June 16–22, 2008: Justin Hyde and Terry E Lockett

week of June 16-22, 2008

Justin Hyde and Terry E Lockett

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Justin Hyde

Bio (auto)

Justin Hyde lives in Iowa where he works as a correctional officer His first book of poetry Down Where the Hummingbird Goes to Die is available from The Guild of Outsider Writers.

The following work is Copyright © 2008, and owned by Justin Hyde nd may not be distributed or reprinted in any form whatsoever without written permission from the author.

the lathe

was the most fascinating
machine in my grandfather’s
wood-shop he said i needed more grip
before i could handle it,
wasn’t until my visit
summer after seventh grade i
came in from plunking sparrows in the backyard,
grandpa called me to the kitchen table
showed me a small block of wood made from
five lengths of different colored birch glued
he sat me down and explained how
we’d do it after dinner,
he put the smooth wooden handle of
the blade into my palm,
wrapped his hands around mine
steady pressure he said and it
had to be just so
at such an angle
not to loosely
or it’d fly out of my hands he flipped it on and i held tight
carving out a little rough edged bowl
we sanded down and
lacquered he glued it to the dash of his suburban
used it as an ashtray for twelve years
until he died of cirrhosis
on a hospice bed
in the living room and
don maas bought all of it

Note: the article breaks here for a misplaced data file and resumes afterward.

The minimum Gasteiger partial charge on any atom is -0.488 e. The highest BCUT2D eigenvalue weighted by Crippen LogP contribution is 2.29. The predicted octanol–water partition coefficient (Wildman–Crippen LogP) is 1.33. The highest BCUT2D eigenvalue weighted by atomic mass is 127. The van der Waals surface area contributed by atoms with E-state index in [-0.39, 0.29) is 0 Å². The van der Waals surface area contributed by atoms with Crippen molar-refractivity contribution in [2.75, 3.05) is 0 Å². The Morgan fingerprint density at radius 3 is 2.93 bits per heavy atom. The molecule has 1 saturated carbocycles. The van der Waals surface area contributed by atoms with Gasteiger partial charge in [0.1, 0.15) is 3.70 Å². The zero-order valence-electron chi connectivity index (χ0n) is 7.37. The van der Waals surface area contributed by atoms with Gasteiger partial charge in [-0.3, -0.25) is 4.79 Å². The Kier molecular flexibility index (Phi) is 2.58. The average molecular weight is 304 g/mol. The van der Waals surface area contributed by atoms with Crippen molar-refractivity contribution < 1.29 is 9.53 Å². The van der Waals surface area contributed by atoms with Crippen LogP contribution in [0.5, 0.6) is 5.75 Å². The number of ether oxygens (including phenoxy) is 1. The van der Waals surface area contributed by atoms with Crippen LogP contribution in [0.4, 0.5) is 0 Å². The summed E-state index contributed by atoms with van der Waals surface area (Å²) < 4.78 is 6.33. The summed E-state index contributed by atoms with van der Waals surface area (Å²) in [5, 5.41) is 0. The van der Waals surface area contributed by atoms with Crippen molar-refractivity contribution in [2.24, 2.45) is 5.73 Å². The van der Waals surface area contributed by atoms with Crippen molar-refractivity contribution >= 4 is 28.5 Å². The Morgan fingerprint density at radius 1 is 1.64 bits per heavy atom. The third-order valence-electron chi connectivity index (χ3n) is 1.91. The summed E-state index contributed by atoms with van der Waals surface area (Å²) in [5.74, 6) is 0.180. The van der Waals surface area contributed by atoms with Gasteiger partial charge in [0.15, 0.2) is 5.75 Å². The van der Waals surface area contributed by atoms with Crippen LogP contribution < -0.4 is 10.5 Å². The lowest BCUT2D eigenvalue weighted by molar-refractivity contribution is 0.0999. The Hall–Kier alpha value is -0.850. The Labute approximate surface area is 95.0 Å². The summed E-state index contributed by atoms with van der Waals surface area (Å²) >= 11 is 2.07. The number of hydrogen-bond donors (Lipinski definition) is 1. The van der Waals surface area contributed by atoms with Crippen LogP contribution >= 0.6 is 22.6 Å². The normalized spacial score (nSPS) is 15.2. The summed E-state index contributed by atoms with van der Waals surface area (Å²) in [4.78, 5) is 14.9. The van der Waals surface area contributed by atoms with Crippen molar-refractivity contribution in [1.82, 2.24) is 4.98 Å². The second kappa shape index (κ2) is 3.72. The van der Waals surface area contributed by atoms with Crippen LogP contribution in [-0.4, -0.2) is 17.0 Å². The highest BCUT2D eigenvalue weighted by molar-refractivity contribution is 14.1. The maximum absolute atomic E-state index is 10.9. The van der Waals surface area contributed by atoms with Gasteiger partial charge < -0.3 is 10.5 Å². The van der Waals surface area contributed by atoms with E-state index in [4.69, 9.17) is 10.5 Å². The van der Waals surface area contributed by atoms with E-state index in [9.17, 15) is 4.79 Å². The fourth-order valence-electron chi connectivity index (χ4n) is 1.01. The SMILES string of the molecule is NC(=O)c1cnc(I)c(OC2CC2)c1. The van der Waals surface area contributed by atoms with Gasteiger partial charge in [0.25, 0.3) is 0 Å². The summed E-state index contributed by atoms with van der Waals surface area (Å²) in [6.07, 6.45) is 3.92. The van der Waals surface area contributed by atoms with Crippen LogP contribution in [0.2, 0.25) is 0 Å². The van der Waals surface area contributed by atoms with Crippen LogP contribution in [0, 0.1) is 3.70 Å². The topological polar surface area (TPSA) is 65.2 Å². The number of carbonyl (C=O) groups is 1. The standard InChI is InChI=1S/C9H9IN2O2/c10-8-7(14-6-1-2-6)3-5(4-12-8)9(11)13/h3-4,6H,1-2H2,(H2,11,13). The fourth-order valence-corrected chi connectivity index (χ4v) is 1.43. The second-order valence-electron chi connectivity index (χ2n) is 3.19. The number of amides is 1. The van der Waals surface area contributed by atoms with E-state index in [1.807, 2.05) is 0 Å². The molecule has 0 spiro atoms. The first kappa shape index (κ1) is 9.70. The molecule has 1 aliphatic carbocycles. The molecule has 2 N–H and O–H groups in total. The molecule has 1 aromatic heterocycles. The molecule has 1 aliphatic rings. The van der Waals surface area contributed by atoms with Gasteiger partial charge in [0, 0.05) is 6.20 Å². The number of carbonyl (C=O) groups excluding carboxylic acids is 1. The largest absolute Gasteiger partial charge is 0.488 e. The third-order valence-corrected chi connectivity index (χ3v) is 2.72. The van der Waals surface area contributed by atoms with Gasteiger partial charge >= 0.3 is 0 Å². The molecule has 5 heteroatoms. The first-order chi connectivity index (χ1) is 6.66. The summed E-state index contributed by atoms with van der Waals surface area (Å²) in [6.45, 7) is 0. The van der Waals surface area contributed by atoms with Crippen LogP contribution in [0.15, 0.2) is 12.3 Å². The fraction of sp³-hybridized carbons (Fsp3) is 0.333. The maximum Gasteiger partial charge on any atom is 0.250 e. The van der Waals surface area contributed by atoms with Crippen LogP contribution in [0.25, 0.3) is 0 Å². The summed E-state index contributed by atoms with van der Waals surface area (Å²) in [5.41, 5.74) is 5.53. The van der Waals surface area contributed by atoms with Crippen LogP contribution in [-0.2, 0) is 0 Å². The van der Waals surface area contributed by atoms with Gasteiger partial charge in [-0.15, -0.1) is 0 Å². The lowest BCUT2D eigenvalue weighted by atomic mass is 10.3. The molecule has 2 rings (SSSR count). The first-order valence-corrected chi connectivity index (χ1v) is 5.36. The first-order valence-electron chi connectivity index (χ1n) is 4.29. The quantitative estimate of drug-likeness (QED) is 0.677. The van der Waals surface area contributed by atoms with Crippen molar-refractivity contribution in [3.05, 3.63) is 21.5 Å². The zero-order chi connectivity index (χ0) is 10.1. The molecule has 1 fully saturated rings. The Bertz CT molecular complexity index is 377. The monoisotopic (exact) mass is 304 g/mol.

off grandma
in the auction.


she had ankles
like telephone poles

butcher’s forearms

whale gut

stench of formaldehyde
from beneath a
denim skirt.

i couldn’t decide if she was retarded
or just a little slow we were cleaning
a street full
of college apartments
between summer
and fall lease.

they randomly assigned us in tandems
paid us by the apartment,

i thought she’d be a liability
but she worked like a clydesdale.

right then
we’d been at it
thirty-six hours straight.

she leaned against a sycamore
picking a scab on her forearm
and i sat on the front steps
while the apartment manager
checked our work.

she’d go hours without saying anything
then she’d ask my favorite color
if i’d ever kissed a girl
what kind of cake i liked on my birthday.

i’d gathered
she lived with her dad
out in the country
near gilbert

she liked giraffes
her favorite color
was green.

she pulled her sleeve down
wiped blood from the scab
then she asked
if i wanted to get married.

just like that.

told her
i wouldn’t make
a very good husband.

she told me
her dad said
she was rotten fruit

that she’d never find a husband.

i told her
that wasn’t true

that she’d make a beautiful wife.

her face went red.

the apartment manager came down
flashed thumbs up
said head over to that complex
across the street.

days like anvils

after three years
mother in law
finally snaps on you.

nothing particularly funny about it
but it’s all you can do
not to laugh in her face.

your wife is on the couch

your son is in the backyard
with your father in law.

think this is funny?
your mother in law
slaps you across the face.

you stand up
calmly walk out the front door.

mile down the road
hands in pockets
your wife and son
pull into a driveway
in front of you.

you walk around
wave them off.

they follow a few blocks
at low speed
then disappear.

ten-thirty in the morning
on a saturday.

suzy Q’s is open.

pauly the bartender
grabs your chin
low whistle
takes a look at your face.

tell him
you just got done
taping an episode
of jerry springer.

you both laugh.

you ask him
to close the shades.

since when
are you a fucking invalid,
he smiles
and hands you the plastic wand
and pours you a
black velvet.